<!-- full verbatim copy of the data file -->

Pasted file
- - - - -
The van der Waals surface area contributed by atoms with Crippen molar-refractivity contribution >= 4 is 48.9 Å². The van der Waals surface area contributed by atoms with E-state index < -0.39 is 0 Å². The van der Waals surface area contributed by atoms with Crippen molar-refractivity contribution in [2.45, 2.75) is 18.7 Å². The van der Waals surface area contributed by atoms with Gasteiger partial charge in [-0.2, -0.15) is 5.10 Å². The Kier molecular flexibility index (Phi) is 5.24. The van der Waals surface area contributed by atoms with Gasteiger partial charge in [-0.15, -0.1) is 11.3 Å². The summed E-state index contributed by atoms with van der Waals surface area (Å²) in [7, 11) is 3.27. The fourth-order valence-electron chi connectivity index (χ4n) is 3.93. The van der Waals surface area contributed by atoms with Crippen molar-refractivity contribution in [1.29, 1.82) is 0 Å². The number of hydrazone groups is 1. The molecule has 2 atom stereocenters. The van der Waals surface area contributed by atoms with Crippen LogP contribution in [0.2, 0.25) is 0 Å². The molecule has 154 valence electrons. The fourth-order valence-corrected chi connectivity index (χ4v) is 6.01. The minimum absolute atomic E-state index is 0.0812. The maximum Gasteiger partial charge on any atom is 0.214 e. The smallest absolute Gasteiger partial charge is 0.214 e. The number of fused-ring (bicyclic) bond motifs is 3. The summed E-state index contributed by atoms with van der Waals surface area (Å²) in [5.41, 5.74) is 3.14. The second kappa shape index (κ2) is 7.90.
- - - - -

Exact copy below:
The van der Waals surface area contributed by atoms with Crippen molar-refractivity contribution >= 4 is 48.9 Å². The van der Waals surface area contributed by atoms with E-state index < -0.39 is 0 Å². The van der Waals surface area contributed by atoms with Crippen molar-refractivity contribution in [2.45, 2.75) is 18.7 Å². The van der Waals surface area contributed by atoms with Gasteiger partial charge in [-0.2, -0.15) is 5.10 Å². The Kier molecular flexibility index (Phi) is 5.24. The van der Waals surface area contributed by atoms with Gasteiger partial charge in [-0.15, -0.1) is 11.3 Å². The summed E-state index contributed by atoms with van der Waals surface area (Å²) in [7, 11) is 3.27. The fourth-order valence-electron chi connectivity index (χ4n) is 3.93. The van der Waals surface area contributed by atoms with Crippen molar-refractivity contribution in [1.29, 1.82) is 0 Å². The number of hydrazone groups is 1. The molecule has 2 atom stereocenters. The van der Waals surface area contributed by atoms with Crippen LogP contribution in [0.2, 0.25) is 0 Å². The molecule has 154 valence electrons. The fourth-order valence-corrected chi connectivity index (χ4v) is 6.01. The minimum absolute atomic E-state index is 0.0812. The maximum Gasteiger partial charge on any atom is 0.214 e. The smallest absolute Gasteiger partial charge is 0.214 e. The number of fused-ring (bicyclic) bond motifs is 3. The summed E-state index contributed by atoms with van der Waals surface area (Å²) in [5.41, 5.74) is 3.14. The second kappa shape index (κ2) is 7.90.